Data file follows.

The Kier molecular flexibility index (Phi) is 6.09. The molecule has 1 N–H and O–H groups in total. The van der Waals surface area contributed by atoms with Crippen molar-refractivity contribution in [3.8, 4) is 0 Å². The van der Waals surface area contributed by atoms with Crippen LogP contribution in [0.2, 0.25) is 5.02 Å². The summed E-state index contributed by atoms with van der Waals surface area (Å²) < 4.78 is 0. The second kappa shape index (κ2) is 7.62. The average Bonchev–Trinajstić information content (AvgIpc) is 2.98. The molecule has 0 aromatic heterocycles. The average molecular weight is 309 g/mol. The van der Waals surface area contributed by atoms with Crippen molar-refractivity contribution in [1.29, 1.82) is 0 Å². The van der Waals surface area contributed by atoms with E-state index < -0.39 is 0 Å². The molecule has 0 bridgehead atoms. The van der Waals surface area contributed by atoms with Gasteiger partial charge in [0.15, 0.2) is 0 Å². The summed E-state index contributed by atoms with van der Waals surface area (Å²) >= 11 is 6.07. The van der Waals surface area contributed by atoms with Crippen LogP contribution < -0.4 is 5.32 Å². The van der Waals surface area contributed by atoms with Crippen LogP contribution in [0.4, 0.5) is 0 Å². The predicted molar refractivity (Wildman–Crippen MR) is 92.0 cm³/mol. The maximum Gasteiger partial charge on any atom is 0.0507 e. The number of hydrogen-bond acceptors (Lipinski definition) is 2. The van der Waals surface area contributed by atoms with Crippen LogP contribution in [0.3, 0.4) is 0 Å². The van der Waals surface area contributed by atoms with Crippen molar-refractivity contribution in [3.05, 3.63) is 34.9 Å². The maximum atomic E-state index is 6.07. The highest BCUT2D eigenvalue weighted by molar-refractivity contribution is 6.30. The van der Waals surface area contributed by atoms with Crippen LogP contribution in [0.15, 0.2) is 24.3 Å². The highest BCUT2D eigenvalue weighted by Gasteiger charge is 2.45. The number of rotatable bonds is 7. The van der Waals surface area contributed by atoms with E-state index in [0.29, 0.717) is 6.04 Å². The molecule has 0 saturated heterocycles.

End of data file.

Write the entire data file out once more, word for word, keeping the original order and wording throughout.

The Kier molecular flexibility index (Phi) is 6.09. The molecule has 1 N–H and O–H groups in total. The van der Waals surface area contributed by atoms with Crippen molar-refractivity contribution in [3.8, 4) is 0 Å². The van der Waals surface area contributed by atoms with Crippen LogP contribution in [0.2, 0.25) is 5.02 Å². The summed E-state index contributed by atoms with van der Waals surface area (Å²) < 4.78 is 0. The second kappa shape index (κ2) is 7.62. The average Bonchev–Trinajstić information content (AvgIpc) is 2.98. The molecule has 0 aromatic heterocycles. The average molecular weight is 309 g/mol. The van der Waals surface area contributed by atoms with Crippen molar-refractivity contribution in [1.29, 1.82) is 0 Å². The van der Waals surface area contributed by atoms with E-state index < -0.39 is 0 Å². The molecule has 0 bridgehead atoms. The van der Waals surface area contributed by atoms with Gasteiger partial charge in [0.15, 0.2) is 0 Å². The summed E-state index contributed by atoms with van der Waals surface area (Å²) >= 11 is 6.07. The van der Waals surface area contributed by atoms with Crippen LogP contribution < -0.4 is 5.32 Å². The van der Waals surface area contributed by atoms with Crippen LogP contribution in [0.4, 0.5) is 0 Å². The predicted molar refractivity (Wildman–Crippen MR) is 92.0 cm³/mol. The maximum Gasteiger partial charge on any atom is 0.0507 e. The number of hydrogen-bond acceptors (Lipinski definition) is 2. The van der Waals surface area contributed by atoms with Crippen LogP contribution in [0.3, 0.4) is 0 Å². The van der Waals surface area contributed by atoms with Crippen molar-refractivity contribution in [3.05, 3.63) is 34.9 Å². The maximum atomic E-state index is 6.07. The highest BCUT2D eigenvalue weighted by molar-refractivity contribution is 6.30. The van der Waals surface area contributed by atoms with Crippen LogP contribution in [0.15, 0.2) is 24.3 Å². The highest BCUT2D eigenvalue weighted by Gasteiger charge is 2.45. The number of rotatable bonds is 7. The van der Waals surface area contributed by atoms with E-state index in [0.29, 0.717) is 6.04 Å². The molecule has 0 saturated heterocycles.